SHOP BY CATEGORYBack to all AIP Diet
Autoimmune diseases occur when the immune system mistakenly attacks its own bodily tissues. It feels about as good as it sounds, and if you or someone you care for has ever experienced the complications that come with autoimmune issues, you know how tough it can be to figure out how to help—rather than exacerbate—unpleasant symptoms. The Autoimmune Protocol Diet, or AIP diet, was designed with these challenges in mind, and aims to help reduce inflammation in the body. While it’s always best to work with a health professional to customize a program just for you, Thrive Market is a great place to start. We’ve rounded up top AIP-compliant ingredients to stock your pantry and help make meal time easier.
What Is the AIP Diet?
AIP stands for Autoimmune Protocol Diet. It’s a stricter version of the Paleo diet, which focuses on eating foods our ancestors enjoyed, like fish, meat, vegetables, nuts, and seeds. AIP suggests eliminating all foods that may cause gut inflammation (think: grains, eggs, and dairy), and swapping in nutrient-rich foods such as bone broth, grass-fed meat, and vegetables.
Benefits of the AIP Diet
It’s believed that switching to an AIP diet may help:
- Reset the immune system
- Reduce symptoms of autoimmune diseases
- Prevent secondary autoimmune diseases from forming
Tips for Following the AIP Diet
When eating AIP, there’s a lot to remember, but here’s a list to get you started.
Foods to eat on the AIP diet
- Vegetables (just avoid nightshades, which include tomatoes, eggplants, peppers, and potatoes)
- Sweet potatoes
- Grass-fed beef
- Sustainable fish
- Coconut milk
- Good fats like avocado, olive oil, and coconut oil
- Dairy-free fermented foods like kombucha, coconut milk-based kefir, kimchi, and sauerkraut
- In small quantities: fruit, honey, or maple syrup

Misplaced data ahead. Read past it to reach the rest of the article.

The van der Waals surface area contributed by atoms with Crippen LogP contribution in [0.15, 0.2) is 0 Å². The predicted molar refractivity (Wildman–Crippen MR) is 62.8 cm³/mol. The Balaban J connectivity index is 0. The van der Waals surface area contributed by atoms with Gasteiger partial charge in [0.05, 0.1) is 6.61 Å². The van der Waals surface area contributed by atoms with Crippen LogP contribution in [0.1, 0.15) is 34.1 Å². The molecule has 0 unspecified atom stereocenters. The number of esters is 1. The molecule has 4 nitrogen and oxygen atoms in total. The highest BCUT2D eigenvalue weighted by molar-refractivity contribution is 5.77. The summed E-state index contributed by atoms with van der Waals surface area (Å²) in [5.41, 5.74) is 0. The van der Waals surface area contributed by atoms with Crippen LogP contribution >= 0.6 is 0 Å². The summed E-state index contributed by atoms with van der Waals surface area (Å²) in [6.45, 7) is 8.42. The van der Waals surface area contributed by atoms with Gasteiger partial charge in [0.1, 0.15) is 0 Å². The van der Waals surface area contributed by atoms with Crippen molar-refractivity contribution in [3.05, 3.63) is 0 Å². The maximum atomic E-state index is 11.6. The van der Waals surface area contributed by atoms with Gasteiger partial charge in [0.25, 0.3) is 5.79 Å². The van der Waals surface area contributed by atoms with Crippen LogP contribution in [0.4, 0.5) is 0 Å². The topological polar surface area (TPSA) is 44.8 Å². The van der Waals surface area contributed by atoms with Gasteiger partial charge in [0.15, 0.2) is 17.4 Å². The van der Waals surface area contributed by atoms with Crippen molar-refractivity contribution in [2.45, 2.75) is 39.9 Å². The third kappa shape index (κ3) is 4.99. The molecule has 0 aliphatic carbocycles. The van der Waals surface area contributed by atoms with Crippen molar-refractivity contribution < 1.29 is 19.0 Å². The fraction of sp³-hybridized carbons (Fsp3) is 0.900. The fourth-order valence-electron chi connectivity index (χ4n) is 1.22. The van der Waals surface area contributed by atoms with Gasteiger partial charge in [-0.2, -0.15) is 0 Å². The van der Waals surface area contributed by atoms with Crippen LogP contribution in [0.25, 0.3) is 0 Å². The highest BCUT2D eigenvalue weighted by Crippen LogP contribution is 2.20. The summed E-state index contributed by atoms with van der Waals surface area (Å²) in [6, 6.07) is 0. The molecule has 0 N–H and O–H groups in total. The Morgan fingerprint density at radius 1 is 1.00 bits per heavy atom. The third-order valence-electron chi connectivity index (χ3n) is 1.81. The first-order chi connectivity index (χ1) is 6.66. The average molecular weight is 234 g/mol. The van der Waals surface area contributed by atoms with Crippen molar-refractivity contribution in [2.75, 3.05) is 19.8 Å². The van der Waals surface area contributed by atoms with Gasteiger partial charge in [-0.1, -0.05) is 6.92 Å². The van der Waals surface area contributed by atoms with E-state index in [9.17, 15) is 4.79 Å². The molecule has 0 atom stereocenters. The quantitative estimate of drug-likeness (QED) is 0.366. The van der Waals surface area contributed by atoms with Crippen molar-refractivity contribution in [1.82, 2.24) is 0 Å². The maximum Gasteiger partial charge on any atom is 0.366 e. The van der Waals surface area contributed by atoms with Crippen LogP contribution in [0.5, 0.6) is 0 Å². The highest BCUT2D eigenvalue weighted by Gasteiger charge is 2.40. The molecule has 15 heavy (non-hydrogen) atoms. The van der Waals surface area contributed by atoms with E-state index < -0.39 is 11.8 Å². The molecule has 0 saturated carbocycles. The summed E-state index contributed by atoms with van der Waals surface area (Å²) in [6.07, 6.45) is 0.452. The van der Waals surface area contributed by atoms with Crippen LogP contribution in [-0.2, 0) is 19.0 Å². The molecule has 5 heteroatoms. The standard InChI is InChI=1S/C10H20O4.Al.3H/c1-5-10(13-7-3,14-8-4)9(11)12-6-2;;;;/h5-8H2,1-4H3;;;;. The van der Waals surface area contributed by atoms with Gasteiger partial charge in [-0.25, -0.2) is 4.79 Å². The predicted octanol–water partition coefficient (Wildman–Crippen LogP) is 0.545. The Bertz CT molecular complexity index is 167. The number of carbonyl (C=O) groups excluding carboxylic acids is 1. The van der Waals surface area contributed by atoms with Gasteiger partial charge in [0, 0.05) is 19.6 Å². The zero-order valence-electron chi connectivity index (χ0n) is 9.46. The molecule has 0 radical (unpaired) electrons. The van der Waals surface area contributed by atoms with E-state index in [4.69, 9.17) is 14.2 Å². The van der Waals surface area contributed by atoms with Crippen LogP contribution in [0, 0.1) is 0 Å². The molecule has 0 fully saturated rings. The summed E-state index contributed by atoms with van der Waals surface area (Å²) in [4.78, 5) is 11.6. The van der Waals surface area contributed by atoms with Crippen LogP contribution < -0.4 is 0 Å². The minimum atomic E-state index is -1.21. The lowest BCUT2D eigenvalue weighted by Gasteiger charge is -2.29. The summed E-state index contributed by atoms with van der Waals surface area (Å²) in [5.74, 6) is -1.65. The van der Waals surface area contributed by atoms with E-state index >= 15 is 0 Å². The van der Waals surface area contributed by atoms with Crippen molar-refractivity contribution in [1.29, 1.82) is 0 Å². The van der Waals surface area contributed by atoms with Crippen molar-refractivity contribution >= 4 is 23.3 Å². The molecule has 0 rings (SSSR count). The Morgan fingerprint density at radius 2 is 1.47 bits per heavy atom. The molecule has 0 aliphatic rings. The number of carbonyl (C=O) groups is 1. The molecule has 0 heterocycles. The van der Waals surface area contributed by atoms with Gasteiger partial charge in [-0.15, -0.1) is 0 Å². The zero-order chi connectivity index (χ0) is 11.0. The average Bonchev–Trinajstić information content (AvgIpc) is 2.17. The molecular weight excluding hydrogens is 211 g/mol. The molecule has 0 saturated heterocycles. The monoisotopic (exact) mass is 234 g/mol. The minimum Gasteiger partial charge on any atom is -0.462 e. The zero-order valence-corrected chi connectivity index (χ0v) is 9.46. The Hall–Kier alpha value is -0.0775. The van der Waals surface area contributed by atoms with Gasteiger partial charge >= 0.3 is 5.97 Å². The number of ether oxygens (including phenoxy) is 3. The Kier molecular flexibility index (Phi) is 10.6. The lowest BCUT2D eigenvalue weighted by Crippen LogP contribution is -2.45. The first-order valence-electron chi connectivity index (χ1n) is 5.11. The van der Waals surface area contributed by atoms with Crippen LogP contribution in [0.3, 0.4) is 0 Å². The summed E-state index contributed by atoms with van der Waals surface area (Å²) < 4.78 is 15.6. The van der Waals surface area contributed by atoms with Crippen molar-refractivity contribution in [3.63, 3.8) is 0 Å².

- Vinegars like apple cider and balsamic
- Bone broth
- Fresh herbs like basil, mint, and oregano
Foods to avoid on the AIP diet
- Grains like oats, rice, and wheat
- Legumes like beans and peanuts
- Nightshade vegetables (tomatoes, peppers, potatoes, and eggplants)
- Sugars and sugar replacements
- Butter and ghee
- Oils (except for avocado, coconut, and olive)
Top AIP Diet Brands
For AIP eating, don’t miss these top brands that won’t wreck your diet.
Otto’s Naturals makes one thing: cassava flour. It’s a natural, grain-free replacement for wheat that can be used as a 1:1 substitute in many favorite recipes.
This flour is made from cassava root (aka yuca), and is gluten-free, grain-free, and nut-free, so it’s ready for AIP-friendly baking projects.
The Thrive Market Collection includes a host of AIP-friendly ingredients you can enjoy on the daily. From coconut oil to collagen peptides—plus this grassy olive oil, we’ve got everything you need.
Made from 100 percent certified organic Koroneiki olives, our extra-virgin olive oil is grown, harvested, and bottled on a single estate in western Crete. It’s one of the few oils you can enjoy in moderation in AIP, which is why it’s important to choose the highest quality option around.
Paul C. Bragg has pioneered a healthy lifestyle for decades. The family motto is: “You are what you eat, drink, breathe, think, say, and do,” and this philosophy extends into its product line of vinegars, oils, and seasonings.
This unfiltered vinegar is non-GMO, USDA certified organic, and adds a pop of tangy flavor to salads and veggies. Plus, nutritive enzymes may help aid digestion, too.
You Might Like
Here are a few resources to help you learn more about the AIP and Paleo diets.
Author of The Autoimmune Solution Cookbook, Dr. Amy Myers has tips for eating out on the AIP diet, such as knowing your “no” foods, doing restaurant research, and nixing fried foods.
When perfecting all things Paleo, it helps to have the best resources to keep your diet on track. We’ve hunted and gathered everything you need—the best bloggers, pantry staples, and Paleo-friendly brands to shop, plus easy recipes—consider this post your ultimate Paleo primer.
Sometimes called the Neolithic diet, eating “primal,” or the caveman diet, it’s based on eating the same things that were available to our hunter-gatherer ancestors from thousands of years ago. Here’s everything you need to know.